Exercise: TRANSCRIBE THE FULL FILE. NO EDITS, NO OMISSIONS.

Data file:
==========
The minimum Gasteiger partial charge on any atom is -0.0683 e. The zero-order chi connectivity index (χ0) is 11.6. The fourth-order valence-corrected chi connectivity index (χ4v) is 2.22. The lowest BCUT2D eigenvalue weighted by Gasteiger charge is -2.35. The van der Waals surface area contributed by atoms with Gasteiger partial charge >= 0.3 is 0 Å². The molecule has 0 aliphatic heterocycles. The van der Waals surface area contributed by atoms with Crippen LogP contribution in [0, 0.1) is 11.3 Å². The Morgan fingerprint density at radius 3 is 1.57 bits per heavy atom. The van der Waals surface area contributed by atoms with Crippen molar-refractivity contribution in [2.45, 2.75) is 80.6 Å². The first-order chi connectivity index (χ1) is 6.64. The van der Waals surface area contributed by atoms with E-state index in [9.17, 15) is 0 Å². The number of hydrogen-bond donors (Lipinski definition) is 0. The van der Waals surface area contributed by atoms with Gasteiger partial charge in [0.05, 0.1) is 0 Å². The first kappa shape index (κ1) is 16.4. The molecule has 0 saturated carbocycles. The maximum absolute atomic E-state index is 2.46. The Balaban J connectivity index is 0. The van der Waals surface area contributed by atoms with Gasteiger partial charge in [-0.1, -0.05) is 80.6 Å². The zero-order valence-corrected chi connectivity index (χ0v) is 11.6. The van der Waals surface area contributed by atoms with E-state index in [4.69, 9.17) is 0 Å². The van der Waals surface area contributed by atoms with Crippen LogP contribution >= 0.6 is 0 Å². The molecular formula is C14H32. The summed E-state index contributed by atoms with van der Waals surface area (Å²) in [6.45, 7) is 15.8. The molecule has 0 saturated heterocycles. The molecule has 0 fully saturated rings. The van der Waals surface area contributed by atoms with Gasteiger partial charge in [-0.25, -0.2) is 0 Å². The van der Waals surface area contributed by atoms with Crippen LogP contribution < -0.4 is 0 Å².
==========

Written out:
The minimum Gasteiger partial charge on any atom is -0.0683 e. The zero-order chi connectivity index (χ0) is 11.6. The fourth-order valence-corrected chi connectivity index (χ4v) is 2.22. The lowest BCUT2D eigenvalue weighted by Gasteiger charge is -2.35. The van der Waals surface area contributed by atoms with Gasteiger partial charge >= 0.3 is 0 Å². The molecule has 0 aliphatic heterocycles. The van der Waals surface area contributed by atoms with Crippen LogP contribution in [0, 0.1) is 11.3 Å². The Morgan fingerprint density at radius 3 is 1.57 bits per heavy atom. The van der Waals surface area contributed by atoms with Crippen molar-refractivity contribution in [2.45, 2.75) is 80.6 Å². The first-order chi connectivity index (χ1) is 6.64. The van der Waals surface area contributed by atoms with E-state index in [9.17, 15) is 0 Å². The number of hydrogen-bond donors (Lipinski definition) is 0. The van der Waals surface area contributed by atoms with Gasteiger partial charge in [0.05, 0.1) is 0 Å². The first kappa shape index (κ1) is 16.4. The molecule has 0 saturated carbocycles. The maximum absolute atomic E-state index is 2.46. The Balaban J connectivity index is 0. The van der Waals surface area contributed by atoms with Gasteiger partial charge in [-0.1, -0.05) is 80.6 Å². The zero-order valence-corrected chi connectivity index (χ0v) is 11.6. The van der Waals surface area contributed by atoms with E-state index in [4.69, 9.17) is 0 Å². The van der Waals surface area contributed by atoms with Crippen LogP contribution >= 0.6 is 0 Å². The molecular formula is C14H32. The summed E-state index contributed by atoms with van der Waals surface area (Å²) in [6.45, 7) is 15.8. The molecule has 0 saturated heterocycles. The molecule has 0 fully saturated rings. The van der Waals surface area contributed by atoms with Gasteiger partial charge in [-0.25, -0.2) is 0 Å². The van der Waals surface area contributed by atoms with Crippen LogP contribution < -0.4 is 0 Å².